Worst Houston Contractors of 2012
Andy Bueno and Anthony Fanelli | Houston
Amy Van Vleck says she opened her door to find three men in red “RDM Moving” T-shirts although her husband had hired a company named Metro Movers. The Van Vlecks, who live in Northern Texas, were among victims in Houston, San Antonio and Austin scammed by Andy Bueno and Anthony Fanelli who operated businesses under 13 names, according to court documents.
Houston police arrested Bueno and Fanelli in March, according to the Harris County District Attorney’s Office. The Harris County District Attorney charged the two men with the first-degree felony of aggregate securing execution of documents by deception, according to Assistant DA Valerie Turner. Due to a prior felony conviction, Fanelli faces the possibility of a longer sentence if he’s convicted, Turner added.
The DA accuses the men of soliciting jobs on Craigslist for a low fee, getting customers to sign a contract and later altering the contract with a higher price. According to the court filing, Bueno and Fanelli would present the altered document once a client’s possessions were packed and if a cash payment couldn’t be made, they’d drive away with the person’s belongings.
Van Vleck expected to pay about $400 for her 3.5-mile move, but ended up paying $3,771 to recoup the family’s possessions, she says. The truck contained 15 years of the family’s life, including photos and antiques, so Van Vleck she felt she had to pay, she says. “It was robbery,” Van Vleck says. “Holding your belongings hostage, what a clever way to make a buck.”
Fanelli is in Harris County Jail while Bueno’s out on bond, and no trial date is set, Turner says. Fanelli’s attorney, John Floyd, says his client pleaded not guilty. Floyd says Bueno blamed Fanelli in an attempt to reduce his punishment. “There’ve been a lot of claims made against him that were unfounded,” Floyd said. “We’re planning on basically asserting a fairly vigorous offense and believe that he’ll be acquitted.” Attempts to reach Bueno’s lawyer were unsuccessful. None of the companies are licensed in Texas, according to U.S. Department of Transportation records.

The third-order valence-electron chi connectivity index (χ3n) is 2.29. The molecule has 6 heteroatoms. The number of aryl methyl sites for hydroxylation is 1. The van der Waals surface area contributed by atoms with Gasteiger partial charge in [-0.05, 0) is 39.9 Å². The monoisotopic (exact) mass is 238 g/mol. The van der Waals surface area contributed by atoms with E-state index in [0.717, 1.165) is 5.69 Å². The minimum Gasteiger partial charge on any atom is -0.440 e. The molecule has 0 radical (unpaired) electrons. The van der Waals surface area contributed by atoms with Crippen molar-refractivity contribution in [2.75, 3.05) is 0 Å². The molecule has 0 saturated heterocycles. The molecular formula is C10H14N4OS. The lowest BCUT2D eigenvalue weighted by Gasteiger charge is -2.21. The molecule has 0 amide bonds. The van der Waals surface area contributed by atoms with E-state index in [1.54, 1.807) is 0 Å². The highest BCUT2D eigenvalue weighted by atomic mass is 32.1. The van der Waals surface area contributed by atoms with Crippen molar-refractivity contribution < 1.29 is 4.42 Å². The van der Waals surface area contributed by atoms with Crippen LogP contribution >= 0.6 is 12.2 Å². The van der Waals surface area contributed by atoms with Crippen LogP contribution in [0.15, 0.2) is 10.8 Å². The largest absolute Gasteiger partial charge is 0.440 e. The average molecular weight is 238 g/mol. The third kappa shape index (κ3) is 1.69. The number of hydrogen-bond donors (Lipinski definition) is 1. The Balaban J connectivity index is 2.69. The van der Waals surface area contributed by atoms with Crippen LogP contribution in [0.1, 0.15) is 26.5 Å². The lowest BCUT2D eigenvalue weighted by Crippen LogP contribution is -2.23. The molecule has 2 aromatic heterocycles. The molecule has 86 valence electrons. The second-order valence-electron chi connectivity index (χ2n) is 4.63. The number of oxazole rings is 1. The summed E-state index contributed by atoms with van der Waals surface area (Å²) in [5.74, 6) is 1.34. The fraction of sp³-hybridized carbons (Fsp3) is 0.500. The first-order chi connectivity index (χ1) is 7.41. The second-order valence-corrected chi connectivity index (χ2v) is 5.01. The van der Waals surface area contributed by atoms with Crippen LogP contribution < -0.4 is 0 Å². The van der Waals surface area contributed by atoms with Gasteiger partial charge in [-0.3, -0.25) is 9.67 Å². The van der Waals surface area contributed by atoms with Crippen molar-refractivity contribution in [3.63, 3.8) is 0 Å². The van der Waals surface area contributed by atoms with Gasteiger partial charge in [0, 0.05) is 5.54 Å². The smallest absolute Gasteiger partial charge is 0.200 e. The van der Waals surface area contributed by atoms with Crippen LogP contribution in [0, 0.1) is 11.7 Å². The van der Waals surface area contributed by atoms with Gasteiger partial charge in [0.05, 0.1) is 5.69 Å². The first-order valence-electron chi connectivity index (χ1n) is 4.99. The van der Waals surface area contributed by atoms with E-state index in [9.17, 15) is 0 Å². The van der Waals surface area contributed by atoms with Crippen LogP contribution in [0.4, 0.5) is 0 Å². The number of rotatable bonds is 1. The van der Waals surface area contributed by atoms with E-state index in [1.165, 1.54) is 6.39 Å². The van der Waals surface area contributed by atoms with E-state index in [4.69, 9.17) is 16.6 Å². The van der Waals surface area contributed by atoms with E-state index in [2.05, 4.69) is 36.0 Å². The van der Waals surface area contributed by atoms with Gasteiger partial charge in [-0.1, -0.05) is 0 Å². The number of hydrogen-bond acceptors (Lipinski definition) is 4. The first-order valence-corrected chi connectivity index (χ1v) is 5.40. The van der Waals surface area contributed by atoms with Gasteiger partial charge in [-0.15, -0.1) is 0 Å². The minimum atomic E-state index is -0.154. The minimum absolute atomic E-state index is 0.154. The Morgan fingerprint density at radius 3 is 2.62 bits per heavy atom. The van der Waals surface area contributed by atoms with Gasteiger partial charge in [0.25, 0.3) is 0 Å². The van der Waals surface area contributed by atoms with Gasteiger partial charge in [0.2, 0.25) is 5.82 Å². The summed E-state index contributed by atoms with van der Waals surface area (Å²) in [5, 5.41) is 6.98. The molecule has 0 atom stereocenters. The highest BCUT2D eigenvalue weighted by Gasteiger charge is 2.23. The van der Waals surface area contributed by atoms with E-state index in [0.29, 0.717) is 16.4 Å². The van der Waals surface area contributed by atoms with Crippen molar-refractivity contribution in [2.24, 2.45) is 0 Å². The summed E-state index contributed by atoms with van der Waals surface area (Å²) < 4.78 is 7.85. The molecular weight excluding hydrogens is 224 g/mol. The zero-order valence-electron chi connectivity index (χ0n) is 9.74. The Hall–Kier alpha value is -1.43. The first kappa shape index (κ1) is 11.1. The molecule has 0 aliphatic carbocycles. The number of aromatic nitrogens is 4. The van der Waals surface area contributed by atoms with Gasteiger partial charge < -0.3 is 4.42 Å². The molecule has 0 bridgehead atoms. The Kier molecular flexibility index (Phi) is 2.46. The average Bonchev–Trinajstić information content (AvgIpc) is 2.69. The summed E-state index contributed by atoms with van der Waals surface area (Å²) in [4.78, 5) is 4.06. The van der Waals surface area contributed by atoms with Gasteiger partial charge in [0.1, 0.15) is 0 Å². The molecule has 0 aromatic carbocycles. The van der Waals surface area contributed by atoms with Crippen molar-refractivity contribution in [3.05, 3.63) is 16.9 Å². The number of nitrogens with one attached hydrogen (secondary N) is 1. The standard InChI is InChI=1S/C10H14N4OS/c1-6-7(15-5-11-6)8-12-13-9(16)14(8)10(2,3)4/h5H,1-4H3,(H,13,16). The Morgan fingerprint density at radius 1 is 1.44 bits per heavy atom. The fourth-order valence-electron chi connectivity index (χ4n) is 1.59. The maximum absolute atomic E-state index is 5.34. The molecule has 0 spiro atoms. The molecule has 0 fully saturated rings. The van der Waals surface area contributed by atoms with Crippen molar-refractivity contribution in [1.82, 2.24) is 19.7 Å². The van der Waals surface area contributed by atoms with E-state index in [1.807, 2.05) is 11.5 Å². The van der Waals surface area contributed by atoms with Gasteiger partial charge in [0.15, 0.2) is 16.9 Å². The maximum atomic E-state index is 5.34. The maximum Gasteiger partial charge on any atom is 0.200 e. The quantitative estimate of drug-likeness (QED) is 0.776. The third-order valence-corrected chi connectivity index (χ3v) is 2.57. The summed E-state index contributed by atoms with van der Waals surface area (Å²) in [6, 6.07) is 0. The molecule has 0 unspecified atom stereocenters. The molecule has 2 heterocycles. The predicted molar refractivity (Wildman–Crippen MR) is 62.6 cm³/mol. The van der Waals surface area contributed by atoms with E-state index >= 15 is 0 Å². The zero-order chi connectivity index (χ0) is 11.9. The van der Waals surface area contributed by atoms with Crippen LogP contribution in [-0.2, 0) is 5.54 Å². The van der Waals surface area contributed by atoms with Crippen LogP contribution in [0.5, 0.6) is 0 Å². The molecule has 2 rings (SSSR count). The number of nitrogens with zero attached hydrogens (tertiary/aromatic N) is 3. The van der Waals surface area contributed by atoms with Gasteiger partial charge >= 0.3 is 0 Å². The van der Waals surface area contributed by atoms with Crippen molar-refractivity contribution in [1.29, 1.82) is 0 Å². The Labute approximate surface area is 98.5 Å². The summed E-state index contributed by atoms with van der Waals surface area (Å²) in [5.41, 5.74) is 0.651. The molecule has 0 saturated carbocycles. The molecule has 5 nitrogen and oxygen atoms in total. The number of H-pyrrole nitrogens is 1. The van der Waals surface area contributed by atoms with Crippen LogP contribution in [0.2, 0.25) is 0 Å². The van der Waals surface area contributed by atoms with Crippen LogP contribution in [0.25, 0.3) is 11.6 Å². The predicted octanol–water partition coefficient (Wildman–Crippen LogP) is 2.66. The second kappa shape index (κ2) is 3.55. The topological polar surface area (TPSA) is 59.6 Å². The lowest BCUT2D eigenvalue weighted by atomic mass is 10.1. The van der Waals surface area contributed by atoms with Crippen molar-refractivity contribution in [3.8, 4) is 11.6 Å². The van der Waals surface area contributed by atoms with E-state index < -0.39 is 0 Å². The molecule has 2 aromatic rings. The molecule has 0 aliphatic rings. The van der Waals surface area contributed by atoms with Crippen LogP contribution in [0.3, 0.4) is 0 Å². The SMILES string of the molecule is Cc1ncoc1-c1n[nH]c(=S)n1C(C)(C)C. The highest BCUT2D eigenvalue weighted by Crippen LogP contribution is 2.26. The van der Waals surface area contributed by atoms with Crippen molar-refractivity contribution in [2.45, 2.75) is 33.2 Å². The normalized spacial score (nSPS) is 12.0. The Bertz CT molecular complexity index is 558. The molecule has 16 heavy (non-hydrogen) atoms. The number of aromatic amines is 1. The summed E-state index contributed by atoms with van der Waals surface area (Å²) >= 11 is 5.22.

Arkidus Home Protection | Miami, Fla.
The prompt service Spring, Texas, Angie's List member Connie Prutting says she received when she bought a home warranty from Arkidus Home Protection, purchased along with her new home, was nowhere to be found when she had a claim to repair a gas leak detected in her sewage system. “That’s when it all started to unravel,” says Prutting, who adds that she paid $499 for the warranty and joined Angie’s List after the experience.
Arkidus landed in the Angie's List Penalty Box 23 times nationwide in 2012.
Prutting says her phone calls to Arkidus weren’t returned so she filed a claim with her homeowner’s insurance for the $5,000 bill and an F review on Angie’s List. Hers is one of 50 F reviews and five D’s the Miami-based home warranty company received since May, with members in 21 states saying Arkidus failed to provide promised services, didn’t respond to phone calls and emails and never provided promised refunds. The company also landed in the Penalty Box 23 times in 2012 after not responding to complaints from members in 12 of those states.